Of course leaders, like the rest of us, should never lie, nor should they hide the truth when doing so would be unethical – a judgment they must make every day. But sometimes they do lie or unethically conceal the truth, apparently betting they’ll get away with it. It’s a risky bet:
-The “Bridgegate” trial is turning up the heat on New Jersey Governor Chris Christie and former aides. In many scandals, the truth comes out in the same way: Prosecutors assemble evidence against one player, who pleads guilty to charges and agrees to testify for the prosecution. That testimony is then used to implicate higher-ups, who agree to testify, and so on. The star witness in this ridiculous but deadly serious tale is David Wildstein, a former official of the Port Authority of New York and New Jersey who went to high school with Christie. In a trial now playing out in Newark, he’s testifying that the two defendants, a former Port Authority official and Christie’s former deputy chief of staff, knew all about his plan to create an epic multi-day traffic jam in Fort Lee, at the approach to the George Washington Bridge, in order to punish the town’s mayor for not endorsing Christie.
Wildstein has testified that he was Christie’s “bad cop” and described “the one-constituent rule” that “the only person [a Port Authority employee] needed to make happy was Governor Christie.” Christie has not been accused of any wrongdoing in the case so far, but the prosecutor in the current case said, startlingly, that Christie knew about the plan. The two defendants are accused of conspiracy, wire fraud, and other crimes. You can’t help wondering if testimony yet to come may yet implicate Christie – and if so, how that might affect Donald Trump, whose transition committee he heads.
-Yesterday’s abrupt resignation of a high-level Audi executive may be only the first domino to fall after a lower-level Volkswagen engineer pleaded guilty earlier this month in connection with the emission cheating scandal. James Liang submitted the first guilty plea by an individual in the case. No connection between that and the resignation of Audi technical development chief Stefan Knirsch has been revealed, but Audi deputy chairman Berthold Huber made clear that the departure was connected to the scandal: “We have no regard for big names and take action if necessary” to clear up the scandal, he said. “This departure underlines our position.”
High-level VW executives have steadfastly denied any knowledge of the defeat device, but prosecutors in the U.S. have already stated their belief that top executives did know about it. Now we’ll see if Liang’s guilty plea begins the classic cascade of revelations, just as Wildstein’s appears to be doing in New Jersey.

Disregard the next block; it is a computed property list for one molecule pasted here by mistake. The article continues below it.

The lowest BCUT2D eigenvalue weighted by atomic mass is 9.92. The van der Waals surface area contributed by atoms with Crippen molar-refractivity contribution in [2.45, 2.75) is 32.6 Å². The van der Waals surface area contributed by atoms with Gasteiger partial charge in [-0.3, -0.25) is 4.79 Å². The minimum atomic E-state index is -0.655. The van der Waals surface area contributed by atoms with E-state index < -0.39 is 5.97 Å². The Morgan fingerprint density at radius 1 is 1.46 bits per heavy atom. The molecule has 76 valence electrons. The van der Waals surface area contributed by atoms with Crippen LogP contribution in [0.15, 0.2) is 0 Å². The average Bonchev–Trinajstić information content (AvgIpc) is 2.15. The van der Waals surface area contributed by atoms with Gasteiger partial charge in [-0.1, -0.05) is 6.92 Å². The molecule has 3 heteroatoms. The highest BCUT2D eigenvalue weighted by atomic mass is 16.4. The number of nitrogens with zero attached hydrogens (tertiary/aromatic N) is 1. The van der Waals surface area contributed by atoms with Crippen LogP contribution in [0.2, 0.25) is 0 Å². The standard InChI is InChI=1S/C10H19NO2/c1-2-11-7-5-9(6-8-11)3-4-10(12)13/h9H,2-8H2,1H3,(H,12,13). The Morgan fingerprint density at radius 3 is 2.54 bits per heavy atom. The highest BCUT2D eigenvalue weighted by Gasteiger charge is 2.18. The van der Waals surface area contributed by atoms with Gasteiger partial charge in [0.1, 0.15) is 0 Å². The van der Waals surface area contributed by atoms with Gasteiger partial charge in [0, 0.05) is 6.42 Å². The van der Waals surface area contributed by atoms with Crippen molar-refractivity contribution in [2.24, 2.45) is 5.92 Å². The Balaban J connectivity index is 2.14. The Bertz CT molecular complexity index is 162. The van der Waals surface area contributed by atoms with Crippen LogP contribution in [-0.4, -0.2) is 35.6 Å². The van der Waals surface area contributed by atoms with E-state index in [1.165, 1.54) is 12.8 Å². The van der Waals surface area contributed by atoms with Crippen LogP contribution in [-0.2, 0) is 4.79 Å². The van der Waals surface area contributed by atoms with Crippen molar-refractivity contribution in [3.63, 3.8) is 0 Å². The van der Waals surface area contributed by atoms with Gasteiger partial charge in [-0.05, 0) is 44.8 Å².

The same process seems to be playing out in Brazil’s mushrooming corruption scandal. Who will be hit next? Maybe Wells Fargo? Some leaders get away with dishonesty, but once prosecutors become interested, it’s often just a matter of time before the ugly truth finds its way into the light.
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What We’re Reading Today
Former Wells Fargo employees sue for losing their job…
…because they wouldn’t break the law. The class-action suit represents any employee that was punished over the past 10 years for not reaching sales quotas because they wouldn’t cheat by opening fake customer accounts. They’re asking for $2.6 billion. It adds another hurdle to CEO John Stumpf‘s response to the scandal, as the former employees label the sales targets “unrealistic.” NPR
Pfizer to remain as one company
Ian Read‘s drug company has been considering splitting the firm into two, in order to reduce complexity. When it agreed to buy Brent Saunders‘s Allergan last year, it appeared Pfizer was heading in that direction. But under new tax inversion rules, the deal fell through, leaving Read with less incentive to break up the company. WSJ
U.S. weighs huge criminal fine for VW
The Justice Department is weighing a fine that wouldn’t force Volkswagen out of business, as it negotiates payments for criminal activities involved in the emissions scandal. The agency is taking into account the current health of the company, in order to determine the penalties. This is separate from the $16.5 billion Matthias Müller‘s company has agreed to pay in civil payments. Bloomberg